"Play chess, not checkers" with your sports business career

by bob hamer - president & Founder of Sports business solutions | July 23, 2019

I’ll never forget the first time I heard this advice. I was a young salesperson for the Phoenix Suns and I had been approached by another team with an opportunity to become a sales manager. On the surface I evaluated the two positions. The new role was something different. It was exciting, there was more responsibility, more money and when I compared it with my current role, there really was no comparison. I was excited about the immediate career growth. So naturally it made sense to go after it right?

Not necessarily.. I did then what I recommend every young professional should do first, discussed it with my mentors and current boss. This is where I first heard the analogy: You have to “Play chess, not checkers” when evaluating career opportunities in sports business. Not that checkers doesn’t require strategy, it does, but the game is simpler. The pieces only move a couple ways and often times you make one move to get your opponent to respond. They do, and then you respond. It’s short term thinking. In chess, due to the nuances of the game, the differing values of each piece and each moving differently there is much more strategy involved and often times you have to think 3 or 4 moves ahead when making your decisions. It may require sacrificing a pawn and short term gain, for the longer term bigger prize.

Completing the analogy and making this applicable to our careers in sports, when evaluating career decisions you can’t compare two opportunities and make a short term decision (checkers) that you feel will make you happier now. You have to be strategic with your career and think long term (chess) and where you ultimately want to be. The chess moves you make with your career are setting up the big move. It’s not about climbing the ladder the quickest, it’s making sure you’re in a position that gets you where you want to be down the road.

I wanted to share some thoughts with you on how you can play chess when evaluating moves in your own sports business career:

1. Brand power and prestige – When you’re around a successful business unit, people will notice. You benefit from the prestige of the system. It’s the reason why super bowl winning coordinators go on to become head coaches. People want that championship pedigree and you’re successful by association. The minute you leave that for a new opportunity, although the title and money is better, you run the risk of not having that. If you’re with a team that is achieving success and looked at as a leader in the industry you’re going to continue getting looks, so don’t just take the first one you see.

2. Knowing you’re next in line – The most common reason for leaving a job is that your boss is in the position that you want and they aren’t going anywhere. If you’re being told you’re next in line, and if your ideal role is with your current team then it’s worth the short term sacrifice of waiting it out. Now, if that role will never present itself, then at some point you may have to look at other options. If you know you’re next up if/when something happens, it’s worth staying and should make it much harder for you to leave.

3. Learning new skills – The big roles often require a knowledge of multiple business units and experience working within them. If you take a job for title or money, and then you aren’t learning or developing those skills, you may get overlooked for the next job because you don’t have the experience or skills needed to do it. Before taking the new job, make sure you will continue to be developed and given the chance to grow your skills in other areas of the business.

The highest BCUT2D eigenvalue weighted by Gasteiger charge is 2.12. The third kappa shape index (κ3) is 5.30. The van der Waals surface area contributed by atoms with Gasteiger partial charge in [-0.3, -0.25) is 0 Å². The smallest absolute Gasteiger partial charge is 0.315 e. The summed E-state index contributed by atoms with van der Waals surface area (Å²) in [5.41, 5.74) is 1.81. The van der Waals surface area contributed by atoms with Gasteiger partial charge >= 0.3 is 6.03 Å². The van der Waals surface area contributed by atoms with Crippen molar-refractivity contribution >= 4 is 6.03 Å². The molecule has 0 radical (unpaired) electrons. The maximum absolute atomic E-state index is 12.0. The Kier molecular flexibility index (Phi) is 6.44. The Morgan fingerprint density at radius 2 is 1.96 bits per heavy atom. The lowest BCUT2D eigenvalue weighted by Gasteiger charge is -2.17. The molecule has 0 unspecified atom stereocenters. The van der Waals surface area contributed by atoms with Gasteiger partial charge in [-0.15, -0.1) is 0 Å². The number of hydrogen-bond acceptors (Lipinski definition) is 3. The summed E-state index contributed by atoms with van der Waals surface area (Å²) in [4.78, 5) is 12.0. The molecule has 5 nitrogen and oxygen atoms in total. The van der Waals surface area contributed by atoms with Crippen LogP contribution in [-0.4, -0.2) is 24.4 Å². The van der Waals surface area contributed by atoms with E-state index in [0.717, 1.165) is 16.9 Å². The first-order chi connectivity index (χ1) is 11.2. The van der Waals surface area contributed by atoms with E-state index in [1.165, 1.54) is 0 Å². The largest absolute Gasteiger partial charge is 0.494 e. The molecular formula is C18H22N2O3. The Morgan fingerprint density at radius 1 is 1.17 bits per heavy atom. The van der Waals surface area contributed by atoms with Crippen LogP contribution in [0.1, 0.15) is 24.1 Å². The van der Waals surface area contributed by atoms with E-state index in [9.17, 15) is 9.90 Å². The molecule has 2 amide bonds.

4. The opportunity to make an impact – The new brand may be prestigious, the new boss may be great but if the business is in great shape, there isn’t any inventory, or if they’re already successful it may be tough to show what you can do. Be sure that when you take a role, there is the opportunity to make an impact and show those results on your resume.

5. Check all the boxes – It’s hard not to get distracted by the glitz and glamour of the pretty new job and the dollar signs. Remove the emotion and be objective. Don’t sacrifice things that are important to you, and be certain this job positions you best for the one after that and those in the future. It must check all the boxes and be realistic both short and long term. Can you live in the city? Is the team/brand strong? Are the finances there? Will you grow, be developed, and learn the skills needed for the next job? Can you make an impact? If you have to sell yourself on the role, it’s not worth it. You should hold out for the one you feel more confident in.

When evaluating career moves, you have to think long term. Short term it’ll be no comparison, but making the wrong move can set your career back. Be strategic, be objective and although you may have to be patient and sacrifice some pawns along the way, remember it’s about positioning yourself for the big job down the road. When you finally say “checkmate” and land your dream job, I promise you it’ll all be worth it.

-BH

Bob Hamer is the President and Founder of Sports Business Solutions and creator of theClubhouse. SBS provides sales training, consulting and recruiting services for sports teams and through theClubhouse they provide educational information and career services for current and aspiring sports industry pros. Prior to that he was the Vice President of Ticket Sales and Service for the Phoenix Suns. The company mission is to help people succeed in sports business. To learn more about SBS visit www.sportsbusiness.solutions and follow along on social. T: https://twitter.com/SportsBizSol IG: https://www.instagram.com/SportsBizSol/